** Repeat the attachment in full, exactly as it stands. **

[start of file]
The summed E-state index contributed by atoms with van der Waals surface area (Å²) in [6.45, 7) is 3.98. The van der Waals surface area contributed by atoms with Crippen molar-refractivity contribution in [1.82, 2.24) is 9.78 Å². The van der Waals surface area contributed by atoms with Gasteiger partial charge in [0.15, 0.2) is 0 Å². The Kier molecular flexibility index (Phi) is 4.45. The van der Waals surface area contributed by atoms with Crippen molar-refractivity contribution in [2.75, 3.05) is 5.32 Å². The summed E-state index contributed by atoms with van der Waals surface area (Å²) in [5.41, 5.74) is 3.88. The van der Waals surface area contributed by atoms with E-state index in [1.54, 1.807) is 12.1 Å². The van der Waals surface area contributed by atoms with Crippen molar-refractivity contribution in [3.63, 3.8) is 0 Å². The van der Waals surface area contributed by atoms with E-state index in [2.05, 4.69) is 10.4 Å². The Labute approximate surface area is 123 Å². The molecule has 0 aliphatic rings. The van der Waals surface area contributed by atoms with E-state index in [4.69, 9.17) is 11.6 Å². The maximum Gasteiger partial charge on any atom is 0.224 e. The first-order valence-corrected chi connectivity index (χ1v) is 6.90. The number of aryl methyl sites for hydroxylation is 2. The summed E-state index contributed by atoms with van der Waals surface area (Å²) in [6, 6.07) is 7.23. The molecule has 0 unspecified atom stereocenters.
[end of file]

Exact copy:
The summed E-state index contributed by atoms with van der Waals surface area (Å²) in [6.45, 7) is 3.98. The van der Waals surface area contributed by atoms with Crippen molar-refractivity contribution in [1.82, 2.24) is 9.78 Å². The van der Waals surface area contributed by atoms with Gasteiger partial charge in [0.15, 0.2) is 0 Å². The Kier molecular flexibility index (Phi) is 4.45. The van der Waals surface area contributed by atoms with Crippen molar-refractivity contribution in [2.75, 3.05) is 5.32 Å². The summed E-state index contributed by atoms with van der Waals surface area (Å²) in [5.41, 5.74) is 3.88. The van der Waals surface area contributed by atoms with E-state index in [1.54, 1.807) is 12.1 Å². The van der Waals surface area contributed by atoms with Crippen molar-refractivity contribution in [3.63, 3.8) is 0 Å². The van der Waals surface area contributed by atoms with E-state index in [2.05, 4.69) is 10.4 Å². The Labute approximate surface area is 123 Å². The molecule has 0 aliphatic rings. The van der Waals surface area contributed by atoms with E-state index in [4.69, 9.17) is 11.6 Å². The maximum Gasteiger partial charge on any atom is 0.224 e. The first-order valence-corrected chi connectivity index (χ1v) is 6.90. The number of aryl methyl sites for hydroxylation is 2. The summed E-state index contributed by atoms with van der Waals surface area (Å²) in [6, 6.07) is 7.23. The molecule has 0 unspecified atom stereocenters.